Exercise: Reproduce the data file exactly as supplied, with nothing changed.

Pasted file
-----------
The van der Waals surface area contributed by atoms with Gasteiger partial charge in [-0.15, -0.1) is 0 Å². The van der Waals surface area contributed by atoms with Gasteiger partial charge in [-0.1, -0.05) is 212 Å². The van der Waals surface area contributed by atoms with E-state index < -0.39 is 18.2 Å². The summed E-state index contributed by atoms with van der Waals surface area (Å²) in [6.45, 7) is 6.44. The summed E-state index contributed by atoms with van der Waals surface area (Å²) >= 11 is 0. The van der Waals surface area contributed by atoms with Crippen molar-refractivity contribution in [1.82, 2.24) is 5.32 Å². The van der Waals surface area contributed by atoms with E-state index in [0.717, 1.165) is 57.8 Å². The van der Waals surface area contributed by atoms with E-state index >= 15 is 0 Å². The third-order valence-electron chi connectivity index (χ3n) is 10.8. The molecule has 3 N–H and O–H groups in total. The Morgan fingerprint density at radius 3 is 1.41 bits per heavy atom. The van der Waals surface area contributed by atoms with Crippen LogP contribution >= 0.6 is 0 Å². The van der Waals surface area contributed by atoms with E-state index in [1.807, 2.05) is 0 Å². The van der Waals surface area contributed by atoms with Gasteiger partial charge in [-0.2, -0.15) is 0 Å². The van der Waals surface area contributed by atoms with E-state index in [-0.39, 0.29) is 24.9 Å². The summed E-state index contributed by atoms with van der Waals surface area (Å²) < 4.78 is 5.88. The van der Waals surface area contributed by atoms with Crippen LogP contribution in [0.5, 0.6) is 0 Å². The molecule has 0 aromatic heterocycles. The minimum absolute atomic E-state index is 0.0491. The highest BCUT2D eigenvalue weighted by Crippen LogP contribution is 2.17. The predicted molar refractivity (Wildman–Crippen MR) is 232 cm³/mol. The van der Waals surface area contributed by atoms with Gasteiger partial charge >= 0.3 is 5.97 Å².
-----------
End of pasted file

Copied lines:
The van der Waals surface area contributed by atoms with Gasteiger partial charge in [-0.15, -0.1) is 0 Å². The van der Waals surface area contributed by atoms with Gasteiger partial charge in [-0.1, -0.05) is 212 Å². The van der Waals surface area contributed by atoms with E-state index < -0.39 is 18.2 Å². The summed E-state index contributed by atoms with van der Waals surface area (Å²) in [6.45, 7) is 6.44. The summed E-state index contributed by atoms with van der Waals surface area (Å²) >= 11 is 0. The van der Waals surface area contributed by atoms with Crippen molar-refractivity contribution in [1.82, 2.24) is 5.32 Å². The van der Waals surface area contributed by atoms with E-state index in [0.717, 1.165) is 57.8 Å². The van der Waals surface area contributed by atoms with E-state index >= 15 is 0 Å². The third-order valence-electron chi connectivity index (χ3n) is 10.8. The molecule has 3 N–H and O–H groups in total. The Morgan fingerprint density at radius 3 is 1.41 bits per heavy atom. The van der Waals surface area contributed by atoms with Crippen LogP contribution >= 0.6 is 0 Å². The van der Waals surface area contributed by atoms with E-state index in [1.807, 2.05) is 0 Å². The van der Waals surface area contributed by atoms with Gasteiger partial charge in [-0.2, -0.15) is 0 Å². The van der Waals surface area contributed by atoms with E-state index in [-0.39, 0.29) is 24.9 Å². The summed E-state index contributed by atoms with van der Waals surface area (Å²) < 4.78 is 5.88. The van der Waals surface area contributed by atoms with Crippen LogP contribution in [0.5, 0.6) is 0 Å². The molecule has 0 aromatic heterocycles. The minimum absolute atomic E-state index is 0.0491. The highest BCUT2D eigenvalue weighted by Crippen LogP contribution is 2.17. The predicted molar refractivity (Wildman–Crippen MR) is 232 cm³/mol. The van der Waals surface area contributed by atoms with Gasteiger partial charge >= 0.3 is 5.97 Å².